The Continuous Debate: Public Librarians and Professionalism in the United States
Hassell, Caryn E.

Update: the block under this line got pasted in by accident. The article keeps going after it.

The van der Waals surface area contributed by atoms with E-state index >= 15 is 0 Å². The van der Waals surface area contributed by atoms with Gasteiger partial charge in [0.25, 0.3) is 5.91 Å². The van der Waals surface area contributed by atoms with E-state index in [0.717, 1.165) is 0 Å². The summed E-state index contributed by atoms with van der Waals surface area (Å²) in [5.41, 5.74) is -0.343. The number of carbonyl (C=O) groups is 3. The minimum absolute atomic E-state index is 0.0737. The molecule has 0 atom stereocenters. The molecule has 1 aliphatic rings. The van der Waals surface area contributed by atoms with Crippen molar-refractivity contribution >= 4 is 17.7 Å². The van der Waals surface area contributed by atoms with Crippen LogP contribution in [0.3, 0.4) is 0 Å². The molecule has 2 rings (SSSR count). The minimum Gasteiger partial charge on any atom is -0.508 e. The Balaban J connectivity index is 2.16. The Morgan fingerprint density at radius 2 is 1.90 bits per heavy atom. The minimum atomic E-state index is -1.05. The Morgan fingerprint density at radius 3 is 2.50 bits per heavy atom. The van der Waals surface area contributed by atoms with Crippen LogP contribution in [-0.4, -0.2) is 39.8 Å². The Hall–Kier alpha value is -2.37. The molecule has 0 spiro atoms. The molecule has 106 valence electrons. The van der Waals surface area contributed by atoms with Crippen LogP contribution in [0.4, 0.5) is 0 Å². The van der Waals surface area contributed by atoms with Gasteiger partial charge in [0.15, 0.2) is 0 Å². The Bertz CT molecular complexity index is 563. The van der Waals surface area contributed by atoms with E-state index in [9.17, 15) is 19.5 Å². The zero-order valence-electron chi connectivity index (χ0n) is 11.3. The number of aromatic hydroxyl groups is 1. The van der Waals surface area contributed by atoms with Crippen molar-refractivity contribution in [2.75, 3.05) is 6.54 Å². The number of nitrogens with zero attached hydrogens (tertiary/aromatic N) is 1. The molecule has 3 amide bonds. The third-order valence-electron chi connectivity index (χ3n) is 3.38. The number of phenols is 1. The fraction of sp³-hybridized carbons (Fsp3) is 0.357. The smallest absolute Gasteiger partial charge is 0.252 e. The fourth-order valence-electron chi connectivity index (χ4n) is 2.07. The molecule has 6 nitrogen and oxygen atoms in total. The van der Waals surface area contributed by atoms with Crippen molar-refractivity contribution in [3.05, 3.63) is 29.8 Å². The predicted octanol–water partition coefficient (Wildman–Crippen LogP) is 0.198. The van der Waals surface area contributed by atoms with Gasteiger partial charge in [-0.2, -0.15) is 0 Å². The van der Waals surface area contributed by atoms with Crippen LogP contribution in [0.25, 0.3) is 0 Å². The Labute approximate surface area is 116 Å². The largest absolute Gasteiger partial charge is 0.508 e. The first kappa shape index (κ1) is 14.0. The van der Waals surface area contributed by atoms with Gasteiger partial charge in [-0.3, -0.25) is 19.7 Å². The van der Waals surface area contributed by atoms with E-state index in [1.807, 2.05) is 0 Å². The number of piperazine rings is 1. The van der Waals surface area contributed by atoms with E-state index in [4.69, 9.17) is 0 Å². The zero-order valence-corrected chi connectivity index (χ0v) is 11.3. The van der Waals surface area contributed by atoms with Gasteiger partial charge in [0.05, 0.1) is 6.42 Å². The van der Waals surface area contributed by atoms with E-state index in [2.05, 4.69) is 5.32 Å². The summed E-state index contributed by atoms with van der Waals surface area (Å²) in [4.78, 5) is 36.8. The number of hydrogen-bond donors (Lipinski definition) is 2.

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The public library in the United States is a unique public institution in the public service. There are over 15,000 public libraries and branches in the U.S., and millions of people use libraries every day. Yet since the earliest days of public libraries, public librarians have engaged in professional discourse in order to determine and define a purpose for the public library in the United States. This discourse has been the work of an occupational group striving for the social status and legitimacy of a profession. This debate has shaped the history of public librarianship, and an understanding of it is essential in order to understand the way in which librarians position themselves in today's society. This paper endeavors to trace the roots of the professional debate of public librarians from the founding of the first library in 1854 to the present day. It also attempts to explain the purpose of these debates in the context of the sociological concept of professionalism. Finally, it seeks clarify the stakes of this professional discourse both for public librarians and the public they serve.